Illustration_1: Stroke leads to a reduction of VEGFD levels, loss of dendrites, brain damage, and impaired motor functions. As research on a mouse model has shown, VEGFD-based therapies can prevent structural disintegration, thereby facilitating functional recovery. Heidelberg University

Protecting nerve cells from losing their characteristic extensions, the dendrites, can reduce brain damage after a stroke. Neurobiologists from Heidelberg University have demonstrated this by means of research on a mouse model. The team, led by Prof. Dr Hilmar Bading in cooperation with Junior Professor Dr Daniela Mauceri, is investigating the protection of neuronal architecture to develop new approaches to treating neurodegenerative diseases. The current research findings were published in the journal “Proceedings of the National Academy of Sciences”.

When graphene nanotriangles are joined, their magnetic moments form a quantum entangled state. EMPA

Graphene triangles with an edge length of only a few atoms behave like peculiar quantum magnets. When two of these nano-triangles are joined, a "quantum entanglement" of their magnetic moments takes place: the structure becomes antiferromagnetic. This could be a breakthrough for future magnetic materials, and another step towards spintronics. An international group led by Empa researchers recently published the results in the journal "Angewandte Chemie".

Smart Luminaire: using tailored light distribution to create intelligent lighting fixtures for 21st-century lighting applications. © Fraunhofer IOF

How can mass production methods be applied to individualized products? One answer is to use a combination of digital manufacturing technologies, for example by integrating digital printing and laser processing into traditional manufacturing processes. This paves the way for in-line product customization. Six Fraunhofer institutes have pooled their expertise to take the new process to the next level.

3D imaging of the blood vessels of a mouse head using X-ray computer tomography and the newly developed contrast agent "XlinCA". Willy Kuo, University of Zurich

Researchers at the University of Zurich have developed a new X-ray contrast agent. The contrast agent is easier to use and distributes into all blood vessels more reliably, increasing the precision of vascular imaging. This reduces the number of animals required in research experiments.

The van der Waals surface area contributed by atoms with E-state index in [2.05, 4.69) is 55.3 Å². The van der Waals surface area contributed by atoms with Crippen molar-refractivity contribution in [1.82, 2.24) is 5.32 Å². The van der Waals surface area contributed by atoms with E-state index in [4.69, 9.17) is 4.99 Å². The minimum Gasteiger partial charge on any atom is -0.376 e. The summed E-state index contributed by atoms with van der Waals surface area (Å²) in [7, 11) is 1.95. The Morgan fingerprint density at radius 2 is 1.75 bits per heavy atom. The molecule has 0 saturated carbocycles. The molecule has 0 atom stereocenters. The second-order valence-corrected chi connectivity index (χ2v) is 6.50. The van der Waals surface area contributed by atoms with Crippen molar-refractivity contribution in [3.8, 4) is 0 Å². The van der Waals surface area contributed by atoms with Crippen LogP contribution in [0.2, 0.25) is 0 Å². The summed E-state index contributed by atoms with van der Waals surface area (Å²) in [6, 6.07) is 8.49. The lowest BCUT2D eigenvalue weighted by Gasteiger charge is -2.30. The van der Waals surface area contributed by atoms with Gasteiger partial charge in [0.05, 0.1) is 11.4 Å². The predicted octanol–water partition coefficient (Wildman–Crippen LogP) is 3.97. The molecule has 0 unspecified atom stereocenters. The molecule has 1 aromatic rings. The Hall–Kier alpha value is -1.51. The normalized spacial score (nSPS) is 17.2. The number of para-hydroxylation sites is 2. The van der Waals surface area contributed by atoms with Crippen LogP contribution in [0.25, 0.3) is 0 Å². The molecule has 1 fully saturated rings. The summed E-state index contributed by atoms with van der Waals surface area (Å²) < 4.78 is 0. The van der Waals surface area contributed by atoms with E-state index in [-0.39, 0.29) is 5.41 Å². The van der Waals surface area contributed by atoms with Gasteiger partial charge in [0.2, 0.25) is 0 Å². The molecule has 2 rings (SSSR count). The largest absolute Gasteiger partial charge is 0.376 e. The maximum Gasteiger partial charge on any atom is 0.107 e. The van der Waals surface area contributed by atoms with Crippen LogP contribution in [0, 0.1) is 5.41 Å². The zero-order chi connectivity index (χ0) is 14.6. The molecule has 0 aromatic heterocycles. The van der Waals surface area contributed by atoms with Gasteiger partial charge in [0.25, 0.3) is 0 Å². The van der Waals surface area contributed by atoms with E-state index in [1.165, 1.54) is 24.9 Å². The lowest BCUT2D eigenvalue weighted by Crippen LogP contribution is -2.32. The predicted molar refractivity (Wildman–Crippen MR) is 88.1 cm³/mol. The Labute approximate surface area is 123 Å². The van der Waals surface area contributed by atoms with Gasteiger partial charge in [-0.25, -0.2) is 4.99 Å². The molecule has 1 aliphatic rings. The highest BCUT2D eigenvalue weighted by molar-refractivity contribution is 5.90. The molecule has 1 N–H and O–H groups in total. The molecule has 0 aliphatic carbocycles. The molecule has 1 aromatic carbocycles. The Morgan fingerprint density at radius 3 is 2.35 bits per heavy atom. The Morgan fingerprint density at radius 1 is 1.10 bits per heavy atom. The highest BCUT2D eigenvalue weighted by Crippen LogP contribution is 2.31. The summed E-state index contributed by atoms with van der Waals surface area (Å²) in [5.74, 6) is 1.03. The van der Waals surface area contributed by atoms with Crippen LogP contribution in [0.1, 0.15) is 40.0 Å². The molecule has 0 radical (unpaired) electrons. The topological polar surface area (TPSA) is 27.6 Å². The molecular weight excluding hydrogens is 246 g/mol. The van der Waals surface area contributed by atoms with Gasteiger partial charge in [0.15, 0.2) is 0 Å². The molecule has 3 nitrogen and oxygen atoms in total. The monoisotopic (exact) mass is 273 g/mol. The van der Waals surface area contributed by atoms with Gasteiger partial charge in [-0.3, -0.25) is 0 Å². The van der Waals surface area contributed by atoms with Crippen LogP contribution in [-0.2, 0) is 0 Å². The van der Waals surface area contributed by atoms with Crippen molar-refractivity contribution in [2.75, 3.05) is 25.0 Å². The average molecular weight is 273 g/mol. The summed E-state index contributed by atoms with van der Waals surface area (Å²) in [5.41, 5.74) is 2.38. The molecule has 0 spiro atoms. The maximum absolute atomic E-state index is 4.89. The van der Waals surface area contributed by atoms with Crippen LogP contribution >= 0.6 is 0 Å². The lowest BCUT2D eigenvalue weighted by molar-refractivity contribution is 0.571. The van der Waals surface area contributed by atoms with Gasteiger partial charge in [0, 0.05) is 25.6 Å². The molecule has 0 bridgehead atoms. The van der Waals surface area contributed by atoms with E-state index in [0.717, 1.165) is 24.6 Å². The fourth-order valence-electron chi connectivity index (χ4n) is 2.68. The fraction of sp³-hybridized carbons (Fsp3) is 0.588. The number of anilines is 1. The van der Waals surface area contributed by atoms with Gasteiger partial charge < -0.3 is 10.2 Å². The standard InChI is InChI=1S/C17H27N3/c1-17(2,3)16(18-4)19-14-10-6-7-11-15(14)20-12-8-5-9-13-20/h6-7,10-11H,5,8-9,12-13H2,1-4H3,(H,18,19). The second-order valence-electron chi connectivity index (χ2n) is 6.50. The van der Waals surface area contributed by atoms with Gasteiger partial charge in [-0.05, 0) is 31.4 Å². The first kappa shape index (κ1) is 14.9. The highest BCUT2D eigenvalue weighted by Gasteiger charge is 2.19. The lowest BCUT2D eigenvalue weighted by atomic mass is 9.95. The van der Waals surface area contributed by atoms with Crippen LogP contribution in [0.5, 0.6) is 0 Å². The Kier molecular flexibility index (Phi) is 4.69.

Various diseases in humans and animals – such as tumors, strokes or chronic kidney disease – damage the blood vessels. Capillaries, the smallest blood vessels in the body, are particularly affected. The large surface area of the capillary network enables oxygen to be exchanged between the blood and the surrounding tissue, such as the muscles when we exercise or the brain when we think.

Light microscope image of nimodipine fibres. Johanna Zech

The drug nimodipine could prevent nerve cells from dying after brain surgery. Pharmacists at Martin Luther University Halle-Wittenberg (MLU), in cooperation with neurosurgeons at University Hospital Halle (Saale) (UKH), have developed a new method that enables the drug to be administered directly in the brain with fewer side effects. Their findings were published in the “European Journal of Pharmaceutics and Biopharmaceutics”.

A microropbot rolls deep into the body. Max Planck Institute for Intelligent Systems (MPI-IS)

Scientists took a leukocyte as the blueprint and developed a microrobot that has the size, shape and moving capabilities of a white blood cell. Simulating a blood vessel in a laboratory setting, they succeeded in magnetically navigating the ball-shaped microroller through this dynamic and dense environment. The drug-delivery vehicle withstood the simulated blood flow, pushing the developments in targeted drug delivery a step further: inside the body, there is no better access route to all tissues and organs than the circulatory system. A robot that could actually travel through this finely woven web would revolutionize the minimally-invasive treatment of illnesses.